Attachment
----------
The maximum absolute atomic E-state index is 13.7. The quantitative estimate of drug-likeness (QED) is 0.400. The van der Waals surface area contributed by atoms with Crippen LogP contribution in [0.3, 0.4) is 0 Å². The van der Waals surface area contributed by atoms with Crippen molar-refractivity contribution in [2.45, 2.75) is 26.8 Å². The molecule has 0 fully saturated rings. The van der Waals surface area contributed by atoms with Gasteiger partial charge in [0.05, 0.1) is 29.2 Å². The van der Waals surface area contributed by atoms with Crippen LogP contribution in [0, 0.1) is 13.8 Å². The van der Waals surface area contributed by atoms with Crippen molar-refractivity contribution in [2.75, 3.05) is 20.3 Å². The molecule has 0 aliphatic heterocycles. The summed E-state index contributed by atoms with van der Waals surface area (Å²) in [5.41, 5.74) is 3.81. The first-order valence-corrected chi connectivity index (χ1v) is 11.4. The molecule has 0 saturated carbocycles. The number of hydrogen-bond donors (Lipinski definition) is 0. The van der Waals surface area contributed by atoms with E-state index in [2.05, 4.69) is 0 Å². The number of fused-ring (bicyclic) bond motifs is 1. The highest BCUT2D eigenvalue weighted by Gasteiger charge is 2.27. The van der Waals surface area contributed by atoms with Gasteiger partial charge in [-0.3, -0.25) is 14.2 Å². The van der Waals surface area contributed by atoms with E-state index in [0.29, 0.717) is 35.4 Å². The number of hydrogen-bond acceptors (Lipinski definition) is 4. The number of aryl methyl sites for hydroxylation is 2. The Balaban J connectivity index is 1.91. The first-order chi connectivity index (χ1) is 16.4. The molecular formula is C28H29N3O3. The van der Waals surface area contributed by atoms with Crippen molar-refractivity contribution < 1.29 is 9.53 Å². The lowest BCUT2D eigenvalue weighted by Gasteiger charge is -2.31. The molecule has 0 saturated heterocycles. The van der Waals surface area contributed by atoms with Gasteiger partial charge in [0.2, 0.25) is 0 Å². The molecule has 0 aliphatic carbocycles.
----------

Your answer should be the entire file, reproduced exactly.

The maximum absolute atomic E-state index is 13.7. The quantitative estimate of drug-likeness (QED) is 0.400. The van der Waals surface area contributed by atoms with Crippen LogP contribution in [0.3, 0.4) is 0 Å². The van der Waals surface area contributed by atoms with Crippen molar-refractivity contribution in [2.45, 2.75) is 26.8 Å². The molecule has 0 fully saturated rings. The van der Waals surface area contributed by atoms with Gasteiger partial charge in [0.05, 0.1) is 29.2 Å². The van der Waals surface area contributed by atoms with Crippen LogP contribution in [0, 0.1) is 13.8 Å². The van der Waals surface area contributed by atoms with Crippen molar-refractivity contribution in [2.75, 3.05) is 20.3 Å². The molecule has 0 aliphatic heterocycles. The summed E-state index contributed by atoms with van der Waals surface area (Å²) in [5.41, 5.74) is 3.81. The first-order valence-corrected chi connectivity index (χ1v) is 11.4. The molecule has 0 saturated carbocycles. The number of hydrogen-bond donors (Lipinski definition) is 0. The van der Waals surface area contributed by atoms with E-state index in [2.05, 4.69) is 0 Å². The number of fused-ring (bicyclic) bond motifs is 1. The highest BCUT2D eigenvalue weighted by Gasteiger charge is 2.27. The van der Waals surface area contributed by atoms with Gasteiger partial charge in [-0.3, -0.25) is 14.2 Å². The van der Waals surface area contributed by atoms with E-state index in [0.29, 0.717) is 35.4 Å². The number of hydrogen-bond acceptors (Lipinski definition) is 4. The number of aryl methyl sites for hydroxylation is 2. The Balaban J connectivity index is 1.91. The first-order chi connectivity index (χ1) is 16.4. The molecular formula is C28H29N3O3. The van der Waals surface area contributed by atoms with Crippen molar-refractivity contribution < 1.29 is 9.53 Å². The lowest BCUT2D eigenvalue weighted by Gasteiger charge is -2.31. The molecule has 0 saturated heterocycles. The van der Waals surface area contributed by atoms with Gasteiger partial charge in [0.2, 0.25) is 0 Å². The molecule has 0 aliphatic carbocycles.